For real, though. Is it worth getting slapped with a giant fine for breaking a copyright law?
Stay with me here – let me explain.
Why buy photos?
No licensing issues.
If you want to make sure you don’t have licensing issues, buying your stock photos is the easiest way to know you’re covered. Because these photos come with clear terms, labels, and licenses, it removes the uncertainty using other people’s photos can bring.
Free photos tend to be free for a reason. This isn’t always the case, but quality is more consistent in paid photos.
Less in use
If you’re getting images from Unsplash, Death to the stock photo, or other free conglomerate sites, you’re going to start noticing something. You see the same photos… everywhere. How are you supposed to differentiate as a brand with identical photos?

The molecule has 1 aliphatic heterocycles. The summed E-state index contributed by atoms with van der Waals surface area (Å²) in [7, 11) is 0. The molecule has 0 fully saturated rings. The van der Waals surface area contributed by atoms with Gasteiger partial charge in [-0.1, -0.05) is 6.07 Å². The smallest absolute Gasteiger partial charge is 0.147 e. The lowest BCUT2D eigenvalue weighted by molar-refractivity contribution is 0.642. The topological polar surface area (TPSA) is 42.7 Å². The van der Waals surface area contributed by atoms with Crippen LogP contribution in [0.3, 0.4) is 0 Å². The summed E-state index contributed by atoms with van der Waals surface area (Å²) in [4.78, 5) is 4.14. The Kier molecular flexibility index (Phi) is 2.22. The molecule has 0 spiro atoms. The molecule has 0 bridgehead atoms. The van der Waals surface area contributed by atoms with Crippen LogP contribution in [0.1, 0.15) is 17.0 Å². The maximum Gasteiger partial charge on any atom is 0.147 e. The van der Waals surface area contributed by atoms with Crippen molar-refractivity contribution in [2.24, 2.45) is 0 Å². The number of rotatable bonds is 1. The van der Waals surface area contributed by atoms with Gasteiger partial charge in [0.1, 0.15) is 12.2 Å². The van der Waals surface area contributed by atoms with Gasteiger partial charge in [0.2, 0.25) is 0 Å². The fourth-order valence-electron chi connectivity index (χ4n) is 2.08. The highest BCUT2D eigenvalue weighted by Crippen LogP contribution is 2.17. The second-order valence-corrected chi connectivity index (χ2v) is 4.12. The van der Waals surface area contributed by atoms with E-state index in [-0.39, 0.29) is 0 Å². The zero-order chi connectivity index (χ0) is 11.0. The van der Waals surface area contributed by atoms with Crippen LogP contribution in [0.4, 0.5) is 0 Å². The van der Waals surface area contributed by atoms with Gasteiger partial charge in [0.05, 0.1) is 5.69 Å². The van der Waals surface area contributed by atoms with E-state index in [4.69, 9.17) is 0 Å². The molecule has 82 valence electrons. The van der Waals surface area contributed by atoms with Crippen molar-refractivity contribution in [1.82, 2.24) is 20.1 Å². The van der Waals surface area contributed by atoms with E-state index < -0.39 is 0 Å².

How to buy images
There are basically two different models when it comes to how stock photos are bought and sold.
By the photo
This is the most common way to buy stock photos. Here’s a roundup post with several options that are pretty standard.
Stock photo subscriptions
Stock photo subscriptions are the most cost effective way to purchase stock photos. Depending on the type of service you go with, you’ll either get a certain number of images every month digitally delivered to you, or you’ll get a certain amount of credit on a site that allows you to purchase a given number of photos. There are some great subscription options here.
Have more questions about stock photos? Drop them in the comments below.